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Data Privacy Laws Zeroing in on Employees’ Rights

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Data privacy continues to be a major focus of several state laws recently enacted or amended. Employee rights to privacy are especially important in light of the many ways employees can stay connected to the digital world throughout their working hours. Given the ease with which applications and devices can track, collect, and process personal information, you should establish well-defined rules of acceptable employment practices that comply with applicable data privacy laws. Employee data privacy rights have expanded significantly in recent years as employment-related privacy laws proliferate and companies become more aware of employee privacy. This is especially evident through the enactment of state employee monitoring laws, the expiration of employer exemptions under the California Consumer Privacy Act (CCPA), and the implementation of employee-specific privacy policies.

Employee monitoring

States are trending toward greater transparency and privacy in the workplace by passing laws that require employers to notify employees if they are being monitored.

In May 2022, New York became one of the latest states to recognize the importance of employee privacy through the enactment of an Employee Monitoring Act. By law, private employers with offices in New York must notify employees in writing if the employer monitors or intercepts an employee’s e-mail, Internet access or use, or telephone conversations. is needed. The written notice states that “Any telephone conversations or transmissions, email or transmissions, or Internet access or use by employees through any electronic device or system.”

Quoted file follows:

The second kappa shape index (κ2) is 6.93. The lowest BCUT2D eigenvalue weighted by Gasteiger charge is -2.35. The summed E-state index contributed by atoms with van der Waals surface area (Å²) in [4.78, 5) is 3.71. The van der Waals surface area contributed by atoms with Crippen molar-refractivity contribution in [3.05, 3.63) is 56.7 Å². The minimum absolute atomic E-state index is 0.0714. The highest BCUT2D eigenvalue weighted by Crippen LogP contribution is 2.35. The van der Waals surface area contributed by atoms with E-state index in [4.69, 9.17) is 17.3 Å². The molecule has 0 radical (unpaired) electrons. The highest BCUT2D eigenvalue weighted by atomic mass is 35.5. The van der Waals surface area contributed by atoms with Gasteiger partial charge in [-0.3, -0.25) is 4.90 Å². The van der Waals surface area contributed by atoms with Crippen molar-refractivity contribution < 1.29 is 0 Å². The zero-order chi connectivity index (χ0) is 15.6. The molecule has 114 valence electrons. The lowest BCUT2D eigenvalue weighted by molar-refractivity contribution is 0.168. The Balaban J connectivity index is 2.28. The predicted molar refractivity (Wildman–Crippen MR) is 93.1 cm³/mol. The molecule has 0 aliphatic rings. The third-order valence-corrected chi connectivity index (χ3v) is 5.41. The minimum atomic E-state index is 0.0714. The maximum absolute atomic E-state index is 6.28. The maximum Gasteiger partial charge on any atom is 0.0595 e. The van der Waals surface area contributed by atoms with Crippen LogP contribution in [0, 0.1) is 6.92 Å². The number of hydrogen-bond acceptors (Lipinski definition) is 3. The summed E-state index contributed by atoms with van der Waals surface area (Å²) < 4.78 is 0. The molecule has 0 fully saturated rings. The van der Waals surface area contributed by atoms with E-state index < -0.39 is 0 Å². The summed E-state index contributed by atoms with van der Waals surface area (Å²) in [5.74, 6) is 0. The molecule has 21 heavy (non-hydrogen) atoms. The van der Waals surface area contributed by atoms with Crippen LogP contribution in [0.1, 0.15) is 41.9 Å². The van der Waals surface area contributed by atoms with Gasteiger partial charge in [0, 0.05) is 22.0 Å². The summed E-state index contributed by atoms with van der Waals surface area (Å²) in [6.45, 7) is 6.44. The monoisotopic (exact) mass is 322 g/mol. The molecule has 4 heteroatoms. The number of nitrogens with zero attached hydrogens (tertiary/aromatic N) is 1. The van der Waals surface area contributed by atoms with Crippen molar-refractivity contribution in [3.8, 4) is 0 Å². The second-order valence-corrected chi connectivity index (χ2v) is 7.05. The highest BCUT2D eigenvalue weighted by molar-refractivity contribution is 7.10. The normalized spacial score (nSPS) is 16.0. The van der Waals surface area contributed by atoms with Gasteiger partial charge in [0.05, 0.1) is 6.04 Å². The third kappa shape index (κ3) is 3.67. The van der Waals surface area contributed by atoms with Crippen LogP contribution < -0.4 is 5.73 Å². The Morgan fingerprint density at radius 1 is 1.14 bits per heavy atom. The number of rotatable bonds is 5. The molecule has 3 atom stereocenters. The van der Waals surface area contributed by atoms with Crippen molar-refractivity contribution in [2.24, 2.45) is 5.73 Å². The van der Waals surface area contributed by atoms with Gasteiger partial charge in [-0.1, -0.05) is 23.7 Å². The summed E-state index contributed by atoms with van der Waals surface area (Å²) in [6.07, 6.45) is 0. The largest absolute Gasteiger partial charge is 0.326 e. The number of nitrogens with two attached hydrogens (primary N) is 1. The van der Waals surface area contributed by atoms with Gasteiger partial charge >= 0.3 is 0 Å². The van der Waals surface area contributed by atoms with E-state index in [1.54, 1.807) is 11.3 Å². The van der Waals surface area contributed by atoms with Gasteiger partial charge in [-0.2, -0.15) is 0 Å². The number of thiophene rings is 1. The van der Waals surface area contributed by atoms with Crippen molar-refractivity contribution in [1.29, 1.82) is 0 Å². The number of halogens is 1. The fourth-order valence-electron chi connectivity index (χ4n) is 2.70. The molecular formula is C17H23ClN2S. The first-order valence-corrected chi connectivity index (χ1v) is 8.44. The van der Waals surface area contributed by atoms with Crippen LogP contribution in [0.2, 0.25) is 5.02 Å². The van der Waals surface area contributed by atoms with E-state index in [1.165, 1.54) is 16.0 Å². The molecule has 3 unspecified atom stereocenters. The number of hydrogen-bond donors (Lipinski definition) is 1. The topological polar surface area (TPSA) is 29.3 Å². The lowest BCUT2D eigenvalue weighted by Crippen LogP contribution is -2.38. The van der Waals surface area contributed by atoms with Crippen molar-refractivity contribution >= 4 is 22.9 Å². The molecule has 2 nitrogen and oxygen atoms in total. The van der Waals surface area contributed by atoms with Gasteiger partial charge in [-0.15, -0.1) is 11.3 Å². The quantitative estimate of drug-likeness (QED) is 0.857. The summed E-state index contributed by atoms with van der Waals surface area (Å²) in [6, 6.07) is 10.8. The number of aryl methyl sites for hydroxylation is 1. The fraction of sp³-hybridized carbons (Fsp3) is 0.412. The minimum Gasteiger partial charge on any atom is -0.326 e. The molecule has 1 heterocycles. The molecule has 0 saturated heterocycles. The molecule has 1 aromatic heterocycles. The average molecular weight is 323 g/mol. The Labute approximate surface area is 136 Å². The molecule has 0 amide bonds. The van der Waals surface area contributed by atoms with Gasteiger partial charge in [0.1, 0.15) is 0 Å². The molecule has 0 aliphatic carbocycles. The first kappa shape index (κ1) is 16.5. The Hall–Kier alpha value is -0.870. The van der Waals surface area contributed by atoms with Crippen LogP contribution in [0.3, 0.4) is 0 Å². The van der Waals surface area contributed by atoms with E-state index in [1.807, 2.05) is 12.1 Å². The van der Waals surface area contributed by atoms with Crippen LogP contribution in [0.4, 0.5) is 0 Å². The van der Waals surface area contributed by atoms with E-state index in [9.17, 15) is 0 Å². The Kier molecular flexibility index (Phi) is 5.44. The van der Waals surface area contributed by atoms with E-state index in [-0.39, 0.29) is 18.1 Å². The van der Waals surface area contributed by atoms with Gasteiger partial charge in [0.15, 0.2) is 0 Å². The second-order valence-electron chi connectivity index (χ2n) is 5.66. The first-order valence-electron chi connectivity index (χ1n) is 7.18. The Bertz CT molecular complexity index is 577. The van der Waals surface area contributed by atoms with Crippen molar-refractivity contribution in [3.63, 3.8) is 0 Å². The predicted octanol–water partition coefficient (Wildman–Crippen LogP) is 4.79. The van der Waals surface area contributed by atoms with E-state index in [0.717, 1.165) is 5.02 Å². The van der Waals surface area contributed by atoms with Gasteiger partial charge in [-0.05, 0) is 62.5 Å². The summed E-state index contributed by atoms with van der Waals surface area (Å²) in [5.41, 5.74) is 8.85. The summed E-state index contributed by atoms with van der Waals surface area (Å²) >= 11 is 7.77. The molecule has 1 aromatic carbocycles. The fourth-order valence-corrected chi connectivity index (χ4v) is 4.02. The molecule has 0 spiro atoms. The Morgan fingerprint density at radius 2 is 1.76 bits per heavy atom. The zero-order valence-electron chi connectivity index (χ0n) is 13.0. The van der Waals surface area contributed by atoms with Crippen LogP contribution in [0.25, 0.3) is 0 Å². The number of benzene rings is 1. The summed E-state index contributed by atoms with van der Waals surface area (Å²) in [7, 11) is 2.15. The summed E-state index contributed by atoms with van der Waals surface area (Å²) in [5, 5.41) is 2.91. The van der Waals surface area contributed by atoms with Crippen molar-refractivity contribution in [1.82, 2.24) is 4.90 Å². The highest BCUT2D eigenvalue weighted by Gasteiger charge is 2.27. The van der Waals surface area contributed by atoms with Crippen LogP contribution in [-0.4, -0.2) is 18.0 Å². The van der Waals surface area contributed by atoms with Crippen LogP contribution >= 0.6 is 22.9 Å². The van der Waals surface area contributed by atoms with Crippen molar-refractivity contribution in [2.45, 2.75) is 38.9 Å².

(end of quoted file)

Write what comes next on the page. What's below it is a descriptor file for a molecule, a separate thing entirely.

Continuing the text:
New York follows Connecticut and Delaware, both of which have similar employee monitoring laws. Similarly, in Texas, it is considered an invasion of privacy for employers to monitor their employees’ electronic communications. Employers may monitor their telephone systems to ensure that employees are using the systems for their intended purpose. However, employers must notify employees that this monitoring may be taking place.

Based on these efforts, other states may follow suit and pass laws requiring employees to limit and/or inform employees of surveillance activities taking place in the workplace.

Employee data under CCPA

Since California enacted the CCPA in 2018, employers have been careful to see how the law applies to data collected and maintained about their employees. To date, employment data has been explicitly excluded from most CCPA requirements. However, as a result of the CCPA amendments contained in the California Privacy Rights Act (CPRA), which took effect January 1, 2023, many categories of employee data are now subject to CCPA requirements. Employers must comply with certain obligations regarding the processing of employee data.